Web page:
“When I talked to Don Young originally about this he said he was going to fight for it and he was true to his word,” Stock said. “One of the things that outraged Don Young, so much about the case was it didn’t make sense. You know, here’s a woman that hasn’t done anything wrong her whole life, she came to the U.S. as a baby child, you know, a few days old, and her American parents didn’t know that they’d done anything wrong. And it turns out that, you know, the paperwork was incorrect and so years and years and years later, she’s facing deportation for something that was never her fault, and that’s what got him so angry. And then on top of that, she’s a military spouse. So it made no sense to be destroying some military family because of technicalities and paperwork that couldn’t be fixed.”
Stock said that when Trimble attempted to cast a ballot while she was not yet legally a U.S. citizen in 2008, that caused her applications for a green card to be denied repeatedly, as there are no exceptions for a non-citizen attempting to cast a vote. Trimble said that she is excited to legally cast her vote in local elections if her application to become an American citizen is approved when she becomes eligible to apply in three years.
“That’s one of the great things about being an American citizen, you know, is being able to have your voice heard and put that vote in,” Rebecca Trimble said. “When everything’s over, and I get my citizenship, hopefully, that’s one of the things I look forward to.”
Members of the community in Bethel reached out to Murkowski and Sullivan in droves to express their support for Trimble to stay with her family in the U.S.
“I also wanted to thank all of our friends, family and strangers who shared the story and wrote to their state congressional leaders for the private bill,” Rebecca Trimble said. “In my heart, I’ve been an American citizen since I’ve been here. And the only thing that stopped me is a piece of paper.”
Stock criticized American immigration law as outdated with few to no exceptions for situations like Trimble’s. She noted that the passage of private legislation is exceptionally rare and will not have an impact on anyone else seeking legal American citizenship — only Trimble.
“They’ve struggled a long time and waited a long time, and I think it’s important for people to realize that she was in a situation, she couldn’t even get a driver’s license you know, so she was basically in this perpetual limbo — even though she was married to an Army officer, and had U.S. citizen kids — where she couldn’t even get a driver’s license in the United States,” Stock said. “Unfortunately, there are some other private bills that got introduced that didn’t go anywhere. So we were very, very lucky. And I credit the hard work of the Alaska congressional delegation for getting this through. They really put their efforts behind Becky Trimble and her family. And of course, the community Bethel, folks in Bethel really love this family, and they were really pushing hard to try to get some relief for her.”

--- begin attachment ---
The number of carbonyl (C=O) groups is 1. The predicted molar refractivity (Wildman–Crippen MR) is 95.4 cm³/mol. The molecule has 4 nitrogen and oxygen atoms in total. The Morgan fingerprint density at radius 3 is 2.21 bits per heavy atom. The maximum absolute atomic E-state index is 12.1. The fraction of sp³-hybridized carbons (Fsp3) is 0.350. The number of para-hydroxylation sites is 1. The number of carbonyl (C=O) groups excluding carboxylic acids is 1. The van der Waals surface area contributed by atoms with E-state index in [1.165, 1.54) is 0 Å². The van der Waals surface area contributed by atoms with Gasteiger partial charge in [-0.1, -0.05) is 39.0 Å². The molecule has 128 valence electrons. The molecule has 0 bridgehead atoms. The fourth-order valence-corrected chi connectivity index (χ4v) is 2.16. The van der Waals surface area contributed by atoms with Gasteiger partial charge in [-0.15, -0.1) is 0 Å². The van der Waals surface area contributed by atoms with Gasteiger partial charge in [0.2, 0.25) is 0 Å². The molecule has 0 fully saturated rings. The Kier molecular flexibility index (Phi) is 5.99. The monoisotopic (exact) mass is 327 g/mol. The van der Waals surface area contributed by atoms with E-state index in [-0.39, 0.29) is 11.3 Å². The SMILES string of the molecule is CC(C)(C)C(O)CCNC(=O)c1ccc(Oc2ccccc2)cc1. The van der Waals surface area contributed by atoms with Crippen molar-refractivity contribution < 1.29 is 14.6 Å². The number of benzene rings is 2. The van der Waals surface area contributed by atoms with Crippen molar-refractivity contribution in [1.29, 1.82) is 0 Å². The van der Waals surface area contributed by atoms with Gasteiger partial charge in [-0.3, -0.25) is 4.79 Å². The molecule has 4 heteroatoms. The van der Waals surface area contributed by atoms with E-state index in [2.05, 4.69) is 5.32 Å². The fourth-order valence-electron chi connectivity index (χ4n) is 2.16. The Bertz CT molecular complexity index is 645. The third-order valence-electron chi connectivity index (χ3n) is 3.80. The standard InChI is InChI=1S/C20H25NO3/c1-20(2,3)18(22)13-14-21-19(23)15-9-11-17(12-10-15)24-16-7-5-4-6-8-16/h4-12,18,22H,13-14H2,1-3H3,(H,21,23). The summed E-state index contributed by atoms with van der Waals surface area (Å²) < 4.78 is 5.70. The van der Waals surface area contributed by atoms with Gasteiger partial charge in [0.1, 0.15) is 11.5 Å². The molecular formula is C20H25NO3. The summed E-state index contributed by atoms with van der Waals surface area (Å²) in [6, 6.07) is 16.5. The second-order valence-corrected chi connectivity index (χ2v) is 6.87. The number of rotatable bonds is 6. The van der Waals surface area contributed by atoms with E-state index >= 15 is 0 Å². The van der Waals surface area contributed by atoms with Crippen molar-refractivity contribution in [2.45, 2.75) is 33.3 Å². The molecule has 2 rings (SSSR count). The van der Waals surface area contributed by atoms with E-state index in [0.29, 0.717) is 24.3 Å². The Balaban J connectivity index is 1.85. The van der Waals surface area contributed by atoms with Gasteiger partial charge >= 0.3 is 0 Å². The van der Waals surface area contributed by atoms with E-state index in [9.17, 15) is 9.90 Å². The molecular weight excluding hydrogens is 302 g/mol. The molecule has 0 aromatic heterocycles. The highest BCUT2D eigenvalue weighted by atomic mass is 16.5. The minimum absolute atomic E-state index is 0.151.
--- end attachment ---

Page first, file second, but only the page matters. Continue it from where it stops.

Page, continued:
Rebecca Trimble said that she was overjoyed when the U.S. Senate unanimously passed HR 681 on Dec. 15.
“Amazing, like the feeling of, something impossible is possible,” Rebecca Trimble said. “It still brings me to tears because it’s just so exciting. And it was such a long journey and just so much. So many people advocating for that and really trying to push it before that congressional term ended. And yeah, I’m just so grateful, blessed.”
With Biden’s signature of HR 681, Trimble will be allowed to apply for permanent resident status, and will not be deported to a country where she only spent days of her life.
“I think it’s important for people to realize that she’s not the only one in the country with this problem. She’s the rare beneficiary of a private bill, but there are thousands and thousands of other immigrants with similar problems in the United States, and they don’t have private bills. So they’re just out there not able to live legally in the U.S. and facing similar problems. So I’m hopeful eventually, Congress will pass immigration legislation to fix some of our broken immigration laws so we won’t have more cases like this,” Stock said. “We just have really harsh immigration laws. We’ve had that for more than 30 years now where the laws just don’t forgive you for anything.”
By: Tim Rockey
Source: Alaska’s News Source